Investment climate unattractive in Sri Lanka – World Bank
[TamilNet, Tuesday, 28 June 2005, 10:39 GMT]
Four years after the guns fell silent in Sri Lanka’s conflict, the
investment climate remains unattractive due to continued political
instability, weak infrastructure, and poor access to finance, according to a
recently completed study by the Asian Development Bank (ADB) and the World
The report suggests that steps taken towards establishing a peaceful
solution to the conflict and improving political stability will spur
investment in Sri Lanka. This is despite gains in reducing corruption and
red tape, the report says.
“Achieving a permanent peace is undoubtedly one of the important steps Sri
Lanka can take toward improving its investment climate,” said Peter Harrold,
World Bank Country Director for Sri Lanka.
"If sustainable poverty reduction in Sri Lanka is to be achieved, the
country needs to raise the overall level of investment. This joint report
between ADB and the World Bank presents the first comprehensive scientific
analysis of the factors that are inhibiting investment: domestic and
foreign, urban and rural. As such, its findings offer very important
guidance for priorities," he said.
The report will be launched June 28, 2005, with Mr. Sarath Amunugama,
Minister of Finance and Planning, delivering the keynote address.
Based on an island-wide survey of more than 2,000 enterprises, the report
highlights the difficulties that small-scale rural entrepreneurs face in
starting and growing a business.
The survey found that small businesses in Sri Lanka’s rural areas are
hampered by poor transport, limited access to the formal financial sector,
and frequent power outages.
Although the island boasts a dense road network, as much as 90 percent of it
is in poor condition because of lack of maintenance. The report points out
that this dramatically increases travel times and contributes to almost half
of all agricultural produce spoiling before reaching a market.
Firms in the North and East of the country affected by the conflict have
developed coping strategies, such as reducing their inventory, producing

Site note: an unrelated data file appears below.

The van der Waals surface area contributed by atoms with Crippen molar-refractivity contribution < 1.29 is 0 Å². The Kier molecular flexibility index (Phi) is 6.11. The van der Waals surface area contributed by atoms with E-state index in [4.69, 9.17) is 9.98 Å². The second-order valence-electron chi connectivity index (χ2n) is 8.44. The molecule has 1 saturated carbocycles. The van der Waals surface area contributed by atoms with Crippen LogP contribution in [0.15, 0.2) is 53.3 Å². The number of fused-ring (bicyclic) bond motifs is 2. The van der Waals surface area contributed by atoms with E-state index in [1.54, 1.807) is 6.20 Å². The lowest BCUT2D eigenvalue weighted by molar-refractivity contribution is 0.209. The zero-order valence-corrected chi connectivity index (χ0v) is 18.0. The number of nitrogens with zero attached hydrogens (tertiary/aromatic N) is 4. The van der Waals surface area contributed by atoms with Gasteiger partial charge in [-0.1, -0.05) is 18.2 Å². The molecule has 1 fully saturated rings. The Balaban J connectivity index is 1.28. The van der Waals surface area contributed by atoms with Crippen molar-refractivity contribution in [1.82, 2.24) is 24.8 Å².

from a residential location, and increasing outlays on security.
Unreliable supply of electricity leads nearly 75 percent of urban
manufacturing firms in Sri Lanka to purchase a generator, a significantly
higher proportion than competitor countries like China (where only 27
percent do), the World Bank says.
As it can cost 3 to 4 times as much to generate electricity with a
generator, urban firms are only half as productive as they could be with
more reliable power.
“This is a further example that Sri Lanka needs to address squarely the
issue of power supply, cost, and efficiency, through increased generation
according to the least cost expansion plan; reduction of the short-term debt
burden of the power utility; and restructuring of CEB.” said Alessandro Pio,
ADB Country Director for Sri Lanka. “It is like a stool with three legs: it
will not be stable and reliable unless all three are in place,” he added.
While Sri Lanka has to do better in terms of electricity and transport to
catch up with better performing countries in the rest of Asia, there are
areas where the country excels.
Another important constraint exposed in the report is the country’s labor
regulations which can be characterized as inflexible and arbitrary. Offering
no certainty to the investor, they discourage firms, especially local firms,
from job creation, the World Bank says.
The laws have also resulted in distorted business practices such as massive
outsourcing and an increase in the use of temporary and contract labor,
reducing training opportunities, productivity, and the potential to capture
economies of scale, the report says.
The report also urges the government upgrade the energy and transport
sectors so as to benefit both rural and urban firms.